Sharon Sullivan of Sparta, New Jersey, spent 30 years as an ICU nurse before leaving the bedside and segueing into a career as a nurse consultant. At 68, she decided to "retire for real this time," and then a local college contacted her about teaching a class. "I thought, I can do this," recalls Sullivan, and before she knew it, 10 years and several classes had gone by.
The desire to return to work post-retirement is quite common—whether driven by the desire for busy days and a sense of purpose, or just that regular paycheck—and as of 2020, some 10.6 million people age 65 and older were still in the workforce, according to the U.S. Bureau of Labor and Statistics.
Of course, that landscape has changed somewhat since the onset of the pandemic: With so many industries—including healthcare and higher education—grappling with labor shortages and large numbers of people leaving or changing jobs, retirees wanting to dip their toes back into the workforce are now in considerably higher demand. Before diving in, ask yourself some key questions.
What kind of work do you want?
Returning to work doesn't have to mean going back to your old job. Think about how you'd like to fill your days. "I always made sure I could set my own hours and call the shots," Sullivan said of her post-retirement gigs. Deciding on the level of commitment you want is an important first step, says Rob Stevens, a Financial Planning Strategist at TIAA. "The salary and benefits might be nice, but you may have reached a point where you just don't want the stress, especially if it's a job you have to commute to," he says.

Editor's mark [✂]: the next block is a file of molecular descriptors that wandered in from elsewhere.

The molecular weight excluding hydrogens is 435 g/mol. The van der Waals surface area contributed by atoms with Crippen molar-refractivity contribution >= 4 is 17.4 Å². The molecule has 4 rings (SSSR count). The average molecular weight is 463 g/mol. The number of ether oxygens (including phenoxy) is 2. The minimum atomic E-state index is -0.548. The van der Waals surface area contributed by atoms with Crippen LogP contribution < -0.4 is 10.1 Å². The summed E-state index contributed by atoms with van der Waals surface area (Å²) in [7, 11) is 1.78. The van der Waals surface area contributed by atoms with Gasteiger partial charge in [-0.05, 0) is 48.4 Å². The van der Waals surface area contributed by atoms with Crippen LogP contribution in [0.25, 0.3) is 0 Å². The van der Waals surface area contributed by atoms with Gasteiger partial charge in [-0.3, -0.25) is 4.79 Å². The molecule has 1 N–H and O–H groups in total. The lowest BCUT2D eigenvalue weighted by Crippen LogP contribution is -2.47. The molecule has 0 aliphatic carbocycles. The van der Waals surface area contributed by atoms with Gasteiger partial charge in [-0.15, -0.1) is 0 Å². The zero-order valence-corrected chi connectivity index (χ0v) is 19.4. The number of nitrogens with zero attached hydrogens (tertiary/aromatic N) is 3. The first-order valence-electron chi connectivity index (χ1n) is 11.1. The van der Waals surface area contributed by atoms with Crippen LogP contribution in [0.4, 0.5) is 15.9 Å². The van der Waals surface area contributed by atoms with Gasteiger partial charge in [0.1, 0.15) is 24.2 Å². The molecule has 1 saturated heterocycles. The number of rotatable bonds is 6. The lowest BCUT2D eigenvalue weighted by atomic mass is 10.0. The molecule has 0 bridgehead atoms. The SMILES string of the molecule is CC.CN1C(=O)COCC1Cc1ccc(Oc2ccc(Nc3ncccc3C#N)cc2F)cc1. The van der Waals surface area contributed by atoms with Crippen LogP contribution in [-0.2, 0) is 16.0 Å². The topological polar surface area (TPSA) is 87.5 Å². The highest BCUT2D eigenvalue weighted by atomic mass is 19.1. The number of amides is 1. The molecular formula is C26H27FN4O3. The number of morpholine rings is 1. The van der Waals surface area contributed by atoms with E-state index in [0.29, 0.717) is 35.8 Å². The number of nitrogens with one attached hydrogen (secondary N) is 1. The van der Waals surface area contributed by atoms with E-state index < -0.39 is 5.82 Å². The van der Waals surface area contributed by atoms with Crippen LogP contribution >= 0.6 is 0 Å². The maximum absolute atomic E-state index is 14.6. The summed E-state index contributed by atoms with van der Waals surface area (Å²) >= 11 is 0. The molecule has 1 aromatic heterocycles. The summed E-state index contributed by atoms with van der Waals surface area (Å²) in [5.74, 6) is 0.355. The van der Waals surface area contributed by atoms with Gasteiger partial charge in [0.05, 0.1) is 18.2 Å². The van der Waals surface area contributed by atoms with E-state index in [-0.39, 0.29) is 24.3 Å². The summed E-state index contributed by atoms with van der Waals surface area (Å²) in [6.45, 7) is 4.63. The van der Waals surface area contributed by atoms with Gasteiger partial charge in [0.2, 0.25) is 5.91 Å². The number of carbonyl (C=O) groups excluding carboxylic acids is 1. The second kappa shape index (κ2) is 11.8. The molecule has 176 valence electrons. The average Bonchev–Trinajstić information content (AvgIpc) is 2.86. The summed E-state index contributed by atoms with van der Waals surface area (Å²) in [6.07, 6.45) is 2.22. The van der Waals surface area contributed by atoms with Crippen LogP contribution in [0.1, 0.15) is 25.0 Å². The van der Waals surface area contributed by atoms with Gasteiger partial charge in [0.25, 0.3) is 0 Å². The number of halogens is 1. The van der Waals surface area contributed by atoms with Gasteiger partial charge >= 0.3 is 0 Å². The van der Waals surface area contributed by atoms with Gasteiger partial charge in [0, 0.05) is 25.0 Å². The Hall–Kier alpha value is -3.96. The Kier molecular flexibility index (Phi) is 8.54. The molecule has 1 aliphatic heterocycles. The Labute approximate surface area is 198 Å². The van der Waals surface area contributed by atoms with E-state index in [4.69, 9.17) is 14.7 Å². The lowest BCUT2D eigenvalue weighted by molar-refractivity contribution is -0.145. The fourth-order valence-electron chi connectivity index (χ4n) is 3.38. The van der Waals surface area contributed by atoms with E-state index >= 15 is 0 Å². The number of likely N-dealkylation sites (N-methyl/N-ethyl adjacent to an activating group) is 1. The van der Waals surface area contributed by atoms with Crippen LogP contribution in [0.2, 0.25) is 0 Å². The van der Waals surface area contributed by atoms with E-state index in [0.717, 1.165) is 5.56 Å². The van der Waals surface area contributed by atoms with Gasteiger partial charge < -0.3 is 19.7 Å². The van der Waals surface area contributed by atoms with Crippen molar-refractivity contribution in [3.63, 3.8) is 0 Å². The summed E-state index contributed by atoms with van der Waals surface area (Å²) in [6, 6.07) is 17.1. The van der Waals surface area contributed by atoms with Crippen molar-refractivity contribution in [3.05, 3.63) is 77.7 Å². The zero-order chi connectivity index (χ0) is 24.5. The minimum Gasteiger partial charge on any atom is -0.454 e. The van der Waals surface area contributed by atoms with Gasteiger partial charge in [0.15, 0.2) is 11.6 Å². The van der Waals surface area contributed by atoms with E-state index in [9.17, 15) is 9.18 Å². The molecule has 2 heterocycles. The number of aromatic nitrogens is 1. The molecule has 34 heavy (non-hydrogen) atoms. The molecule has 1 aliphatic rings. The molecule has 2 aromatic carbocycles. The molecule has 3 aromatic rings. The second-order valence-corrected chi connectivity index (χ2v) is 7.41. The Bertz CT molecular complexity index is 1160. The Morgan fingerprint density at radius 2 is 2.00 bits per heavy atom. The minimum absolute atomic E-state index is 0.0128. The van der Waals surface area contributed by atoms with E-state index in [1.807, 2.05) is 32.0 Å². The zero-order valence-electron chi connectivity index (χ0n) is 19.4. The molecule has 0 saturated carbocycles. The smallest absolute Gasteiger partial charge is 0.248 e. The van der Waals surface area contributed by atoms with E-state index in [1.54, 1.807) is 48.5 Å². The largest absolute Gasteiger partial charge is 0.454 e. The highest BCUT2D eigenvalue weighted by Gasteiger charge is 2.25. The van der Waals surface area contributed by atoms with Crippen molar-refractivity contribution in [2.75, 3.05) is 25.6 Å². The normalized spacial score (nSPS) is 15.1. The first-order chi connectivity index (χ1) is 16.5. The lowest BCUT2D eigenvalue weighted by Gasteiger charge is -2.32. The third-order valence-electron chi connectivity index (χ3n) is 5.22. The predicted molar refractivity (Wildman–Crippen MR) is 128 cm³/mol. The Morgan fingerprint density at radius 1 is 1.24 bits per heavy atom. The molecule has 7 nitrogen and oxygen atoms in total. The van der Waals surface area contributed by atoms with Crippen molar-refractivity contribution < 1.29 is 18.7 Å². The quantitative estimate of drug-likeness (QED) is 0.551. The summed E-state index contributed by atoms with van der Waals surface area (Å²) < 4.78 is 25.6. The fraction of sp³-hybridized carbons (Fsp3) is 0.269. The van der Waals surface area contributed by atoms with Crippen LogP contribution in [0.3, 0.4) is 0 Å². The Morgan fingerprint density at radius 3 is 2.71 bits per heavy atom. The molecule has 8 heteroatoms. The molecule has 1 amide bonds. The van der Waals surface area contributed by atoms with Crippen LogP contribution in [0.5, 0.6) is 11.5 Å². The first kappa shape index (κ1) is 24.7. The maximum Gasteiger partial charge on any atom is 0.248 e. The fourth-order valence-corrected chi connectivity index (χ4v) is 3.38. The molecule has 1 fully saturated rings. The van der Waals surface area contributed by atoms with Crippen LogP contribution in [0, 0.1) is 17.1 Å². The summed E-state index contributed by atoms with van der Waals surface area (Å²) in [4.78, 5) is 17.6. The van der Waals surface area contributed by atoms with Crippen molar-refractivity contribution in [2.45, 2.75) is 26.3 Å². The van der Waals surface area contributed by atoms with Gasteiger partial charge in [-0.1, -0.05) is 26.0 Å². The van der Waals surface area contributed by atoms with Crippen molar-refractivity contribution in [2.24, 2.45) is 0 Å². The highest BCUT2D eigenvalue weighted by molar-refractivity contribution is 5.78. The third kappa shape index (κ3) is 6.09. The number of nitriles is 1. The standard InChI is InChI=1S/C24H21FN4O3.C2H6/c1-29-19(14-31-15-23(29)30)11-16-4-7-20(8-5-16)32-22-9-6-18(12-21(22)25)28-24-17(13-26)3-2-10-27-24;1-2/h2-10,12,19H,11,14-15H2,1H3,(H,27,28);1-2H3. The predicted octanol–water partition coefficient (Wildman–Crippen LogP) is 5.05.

Consider how the skills you've honed over the years can translate to a new opportunity. Retired medical professionals, for instance, often find themselves transitioning to teaching roles, sharing their knowledge with the younger generation in their field. Other flexible opportunities include freelance healthcare writing—for trade or consumer publications or pharmaceutical companies, for instance—or (for less of a pivot), temp, part-time or travel healthcare positions. Educators often go on to work as adjunct professors at a college or university, find part-time positions at local cultural institutions or join the corporate world in training or consulting positions, just to name a few.